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Byzantine and Islamic systems - Essay Example

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The Byzantine and Islamic systems pose a challenge in the attempt to classify them as either unique or adaptations of previous systems, considering that both systems applied a combination of both previous adaptations and unique elements…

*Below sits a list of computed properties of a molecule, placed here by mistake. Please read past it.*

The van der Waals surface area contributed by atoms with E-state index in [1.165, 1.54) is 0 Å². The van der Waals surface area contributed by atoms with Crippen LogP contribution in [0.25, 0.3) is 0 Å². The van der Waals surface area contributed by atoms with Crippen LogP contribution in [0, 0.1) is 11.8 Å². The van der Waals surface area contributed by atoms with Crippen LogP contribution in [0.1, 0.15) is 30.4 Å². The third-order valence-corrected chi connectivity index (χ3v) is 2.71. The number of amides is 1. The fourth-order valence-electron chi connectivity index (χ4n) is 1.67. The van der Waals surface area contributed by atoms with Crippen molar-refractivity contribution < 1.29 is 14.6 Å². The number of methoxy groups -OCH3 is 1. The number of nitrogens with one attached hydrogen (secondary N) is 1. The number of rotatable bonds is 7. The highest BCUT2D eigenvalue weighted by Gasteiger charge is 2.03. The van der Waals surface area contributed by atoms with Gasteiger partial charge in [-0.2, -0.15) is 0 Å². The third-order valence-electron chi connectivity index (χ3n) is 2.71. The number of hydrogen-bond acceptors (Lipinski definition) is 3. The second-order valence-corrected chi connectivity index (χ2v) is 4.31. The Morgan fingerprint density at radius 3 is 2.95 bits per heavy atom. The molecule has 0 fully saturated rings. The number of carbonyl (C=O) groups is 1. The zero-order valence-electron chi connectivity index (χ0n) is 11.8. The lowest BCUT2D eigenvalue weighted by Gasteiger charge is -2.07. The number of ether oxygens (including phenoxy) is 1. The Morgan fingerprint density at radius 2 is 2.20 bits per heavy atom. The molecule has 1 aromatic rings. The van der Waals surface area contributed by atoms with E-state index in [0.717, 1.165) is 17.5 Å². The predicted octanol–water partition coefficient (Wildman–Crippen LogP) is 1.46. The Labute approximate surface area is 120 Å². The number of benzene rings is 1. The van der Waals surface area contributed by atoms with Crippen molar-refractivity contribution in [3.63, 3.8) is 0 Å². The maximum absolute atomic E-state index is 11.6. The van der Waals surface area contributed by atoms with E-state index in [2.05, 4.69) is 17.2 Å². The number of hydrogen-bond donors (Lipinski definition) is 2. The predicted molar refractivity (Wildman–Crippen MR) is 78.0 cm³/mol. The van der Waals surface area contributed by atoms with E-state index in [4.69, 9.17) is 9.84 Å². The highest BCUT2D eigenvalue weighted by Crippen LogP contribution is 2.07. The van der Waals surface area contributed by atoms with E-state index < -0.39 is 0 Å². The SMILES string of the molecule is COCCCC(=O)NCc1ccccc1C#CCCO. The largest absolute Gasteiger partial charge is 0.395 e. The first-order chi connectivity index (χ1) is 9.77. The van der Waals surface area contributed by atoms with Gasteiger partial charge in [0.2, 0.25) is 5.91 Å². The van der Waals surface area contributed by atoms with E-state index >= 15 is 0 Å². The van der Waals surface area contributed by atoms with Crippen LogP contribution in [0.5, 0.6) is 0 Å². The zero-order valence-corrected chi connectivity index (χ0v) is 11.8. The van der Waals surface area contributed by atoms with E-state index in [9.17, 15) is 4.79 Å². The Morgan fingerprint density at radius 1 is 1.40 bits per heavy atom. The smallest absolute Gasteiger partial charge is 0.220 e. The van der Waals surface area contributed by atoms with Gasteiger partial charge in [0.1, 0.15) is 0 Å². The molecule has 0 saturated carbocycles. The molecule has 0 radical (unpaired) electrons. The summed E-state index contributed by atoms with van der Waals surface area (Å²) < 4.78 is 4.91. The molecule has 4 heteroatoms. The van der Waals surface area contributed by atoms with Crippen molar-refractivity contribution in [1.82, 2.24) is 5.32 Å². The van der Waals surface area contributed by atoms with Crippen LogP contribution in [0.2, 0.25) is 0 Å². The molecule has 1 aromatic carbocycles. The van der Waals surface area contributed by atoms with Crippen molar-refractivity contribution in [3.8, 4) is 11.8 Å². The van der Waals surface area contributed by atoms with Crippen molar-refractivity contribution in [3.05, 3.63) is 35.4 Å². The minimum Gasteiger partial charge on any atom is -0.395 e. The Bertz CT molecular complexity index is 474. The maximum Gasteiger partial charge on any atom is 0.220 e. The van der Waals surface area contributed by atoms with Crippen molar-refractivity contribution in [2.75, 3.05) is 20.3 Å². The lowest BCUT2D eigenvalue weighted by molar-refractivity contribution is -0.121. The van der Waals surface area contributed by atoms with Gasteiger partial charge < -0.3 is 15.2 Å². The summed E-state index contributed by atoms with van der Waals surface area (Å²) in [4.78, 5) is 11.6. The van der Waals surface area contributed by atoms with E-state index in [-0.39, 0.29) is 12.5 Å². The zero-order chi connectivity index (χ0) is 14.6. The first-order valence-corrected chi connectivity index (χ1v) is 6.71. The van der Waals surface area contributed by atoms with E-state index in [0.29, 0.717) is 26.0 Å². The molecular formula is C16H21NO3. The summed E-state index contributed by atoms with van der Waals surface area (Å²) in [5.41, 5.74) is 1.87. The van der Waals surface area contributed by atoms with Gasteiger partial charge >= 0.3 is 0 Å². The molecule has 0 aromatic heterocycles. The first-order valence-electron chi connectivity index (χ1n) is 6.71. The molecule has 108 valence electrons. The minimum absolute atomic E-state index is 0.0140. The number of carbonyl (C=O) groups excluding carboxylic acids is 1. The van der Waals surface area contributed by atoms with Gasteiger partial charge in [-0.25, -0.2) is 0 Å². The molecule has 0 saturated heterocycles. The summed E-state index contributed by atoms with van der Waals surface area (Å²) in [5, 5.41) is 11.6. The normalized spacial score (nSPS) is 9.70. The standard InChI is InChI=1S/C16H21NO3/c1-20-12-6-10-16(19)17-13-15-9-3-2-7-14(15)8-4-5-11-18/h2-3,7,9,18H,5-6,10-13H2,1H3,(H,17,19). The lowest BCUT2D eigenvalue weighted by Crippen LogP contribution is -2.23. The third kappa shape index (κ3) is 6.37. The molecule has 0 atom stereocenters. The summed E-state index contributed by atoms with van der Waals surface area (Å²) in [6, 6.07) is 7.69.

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Download file to see previous pages While previous adaptations played a major role in shaping the conflict that occurred between the Byzantine and Islamic empires, they were insufficient to operate on their own due to the consistent changes and dynamics that had occurred in the empires over time (Miller, 2002 n.p.). Therefore, it was inevitable for both systems to adapt a unique and current tactics and strategies that would not suffice for the intended dominance and supremacy wars. The Byzantine system borrowed more from the already collapsed Roman Empire of the 4th century, since they were more or less founded on similar principles (Watson, 2010 p87). Similarly, the Islamic systems also borrowed very much from the Huns, who were ancient Muslims who also had engaged in fights with the earlier Roman opponents, only that there was an addition of more Islam zeal during this period (Esposito, 1988 p37). Thus, it is apparent that both systems adapted strategies that would enable them defeat their opponents, which included forging ties with the neighboring empires to reinforce their might. Nevertheless, through academic research, this explorative paper concluded that both the Byzantine Empire and Islamic System had military, cultural and economic force. However, the analysis found that the Islamic empire had a religious force behind their push, which served to compensate for the lack of a sophisticated administrative system, like the one that the Byzantine Empire had already put in place. Military within Byzantine Empire was made up of a large force, which did not reduce despite several incursions from the Muslims, owing to the continued growth of the population within the Byzantine Empire (Watson, 2010 p82). Byzantine Empire Military managed to maintain a huge force starting the 10th century through the 12th century, although the sufficient resources required to create such large armies and enhance their efficiency had dwindled over time, making it impossible for the empire to establish a large efficient national army. The strength of the Byzantine Empire Military was based on the establishment of a sophisticated administrative system through the 10th and the 11th century, referred to as the theme system (Haldon, 2002 p12). This system divided the whole Byzantine Empire into several administrative units, which were then able to consolidate their authority over the territory they manned, at the expense of the establishment of large national army, which would require much resources and logistical planning and strategies. The thematic system was applied as an effective solution tool, to counter the Islamic army attacks, which were being experienced from different sides of the Byzantine Empire, making it possible for rapid response to the attacks, as opposed to the large national military response, which would be delayed by the logistical and the resource requirements (Miller, 2002 n.p.). The essence of the thematic military strategy applied by the Byzantine Empire, was to maintain a full time field presence of the troops in different regions of the empire that were prone to attacks, something that would not be efficient, through the use of a large national army (Esposito, 1988 p42). Military within Islamic System was based on a different system, which was an element of the previous adaptations from the Huns, who were also involved in conflicts with the earlier Roman Empire. The ‘hit and run’ tactic was the one the Muslim system mostly applied in their assault against the Byzantine Empire, which was perpetually threatened from various quarters. However, while the Muslim system borrowed the tactic from the Huns, who had previously engaged in a series of battle with the Roman Empire, they invoked the religious ...Download file to see next pagesRead More
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